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Remembering Rachel Carson

Rachel Carson in Southport, Maine, in 1962. Rachel Carson in Southport, Maine, in 1962. (Erich Hartmann/Magnum Photos)

STUDIOUS AND solitary, the marine biologist Rachel Carson didn't compare well to Carrie Nation, the hatchet-wielding temperance firebrand of the 19th century. But in the early 1960s, American popular culture had a dearth of recognizable models for women who challenged powerful industries. Carson, who crusaded against the use of chemical pesticides in her seminal book "Silent Spring," was dubbed -- and not always favorably -- "the Carrie Nation of ecology."

The centennial of Carson's birth is being commemorated with observances around the country today. Her place in the American imagination is enduring: "Silent Spring," published in 1962, led to the creation of the Environmental Protection Agency and to banning the pesticide dichlorodiphenyltrichloroethane, or DDT. State and federal office buildings, bridges, greenways, natural refuges, all sorts of awards, and at least four public schools are named after her, from Virginia to California.

But revisionists are busy besmirching Carson's legacy. In Washington, Senator Tom Coburn, an Oklahoma Republican, has placed a stop on an innocuous resolution praising Carson on the centennial occasion. The resolution notes her "legacy of scientific rigor coupled with poetic sensibility."

Coburn and other opponents of environmental regulation claim more people die from malaria and other insect-borne diseases, especially in the developing world, than were ever saved by eliminating DDT from the environment. The scientist who introduced DDT in 1943 -- just as a typhus epidemic was threatening Allied troops in Italy in World War II -- received the Nobel Prize, after all. But any fair cost-benefit analysis must take all costs into account, and it is hard to measure the value of the illnesses, species decimation, and toxic pollution that did not happen because DDT was banned.

Most people remember Carson's work to limit the use of broad-spectrum pesticides, which had become ubiquitous -- indiscriminate, Carson said -- in the United States by the 1950s. But what made her arguments so compelling were her pioneering questions about the relationship between nature and man. On a CBS program in 1963, she said: "We still talk in terms of conquest. We still haven't become mature enough to think of ourselves as only a tiny part of a vast and incredible universe." This is the very theme echoed by Al Gore in his 1992 book "Earth in the Balance" -- that man's role is to be a steward of the earth, not to seek its dominion.

Carson's life and times were dominated by the atomic age, and its threats were never far from her mind. "Man's attitude toward nature is today critically important simply because we have now acquired a fateful power to alter and destroy nature," Carson went on in that 1963 interview. "But man is a part of nature, and his war against nature is inevitably a war against himself."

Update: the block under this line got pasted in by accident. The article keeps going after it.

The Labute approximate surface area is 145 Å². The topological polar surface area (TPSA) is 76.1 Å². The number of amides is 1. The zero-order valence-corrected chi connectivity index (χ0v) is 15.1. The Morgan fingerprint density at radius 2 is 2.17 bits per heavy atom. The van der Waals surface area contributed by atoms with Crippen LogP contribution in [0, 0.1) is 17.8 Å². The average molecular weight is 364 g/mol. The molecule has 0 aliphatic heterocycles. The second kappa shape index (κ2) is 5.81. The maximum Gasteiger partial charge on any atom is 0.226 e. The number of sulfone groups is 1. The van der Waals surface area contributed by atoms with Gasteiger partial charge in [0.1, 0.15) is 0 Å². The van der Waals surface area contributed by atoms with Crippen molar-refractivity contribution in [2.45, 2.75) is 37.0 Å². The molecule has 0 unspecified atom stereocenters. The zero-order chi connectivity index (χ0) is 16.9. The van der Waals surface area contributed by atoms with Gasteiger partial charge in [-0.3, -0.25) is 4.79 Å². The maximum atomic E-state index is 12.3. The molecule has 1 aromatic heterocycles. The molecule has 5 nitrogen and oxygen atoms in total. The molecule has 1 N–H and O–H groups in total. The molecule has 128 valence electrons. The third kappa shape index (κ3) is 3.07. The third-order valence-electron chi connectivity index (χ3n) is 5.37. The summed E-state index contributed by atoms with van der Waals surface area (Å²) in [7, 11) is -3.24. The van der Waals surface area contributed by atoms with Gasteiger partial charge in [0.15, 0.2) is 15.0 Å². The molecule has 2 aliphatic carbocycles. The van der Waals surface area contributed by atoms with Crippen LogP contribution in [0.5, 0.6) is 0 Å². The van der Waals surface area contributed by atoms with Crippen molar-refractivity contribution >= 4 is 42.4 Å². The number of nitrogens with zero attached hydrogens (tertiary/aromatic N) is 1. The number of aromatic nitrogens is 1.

Carson was born in Springdale, Pa. , and taught in Maryland for much of her adult life. But New England also has a large claim on Carson's heart. She studied for her doctoral degree at the Marine Biological Lab in Woods Hole, and spent 11 summers on Southport Island in Maine, where she raised an orphaned step nephew and wrote of instilling in children a reverence for the natural world. She founded the Maine chapter of The Nature Conservancy, and her papers are collected at the Beinecke Library at Yale.

Even "Silent Spring" had a New England catalyst: it was inspired by a letter she received in 1958 from old school friends who owned a private bird sanctuary in Duxbury. The letter described the devastation of local bird species, which the owners attributed to the use of pesticides in nearby farms.

Carson was possessed of a remarkable native wisdom. She understood the irony inherent in her cause; that one kind of health peril had developed in the effort to eradicate another. "Only yesterday mankind lived in fear of the scourges of smallpox, cholera, and plague that once swept nations before them," she writes in "Silent Spring." "Today we are concerned with a different kind of hazard that lurks in our environment -- a hazard we ourselves have introduced into our world as our modern way of life has evolved."

Despite the claims of her critics, Carson never wanted to ban all pesticides or return to some dystopian Eden where insects controlled the earth. Carson's beef was with the indiscriminant use of pesticides, because scientists were only beginning to understand how the chemicals persisted in the soil and water and accumulated in human and animal tissue. She advocated for controlled and targeted use of chemicals in the environment, combined with less invasive methods where feasible, a strategy that today goes by the name "integrated pest management," and has been mandated on federal property since 1996.

More than 40 years after "Silent Spring," public vigilance is still required to keep chemical abuse in check. More than 1 billion pounds of pesticides are still used each year in the United States alone, according to the US Fish and Wildlife Service (worth $6 billion a year in retail sales). Most are perfectly legal: insect repellants, weed killers, disinfectants, and swimming pool chemicals all contribute to the perilous mix in the environment.

Rachel Carson's popular demonization of what she called the "elixirs of death" remains controversial. But the peregrine falcons, bald eagles, osprey, and brown pelicans saved from the brink of extinction know better.

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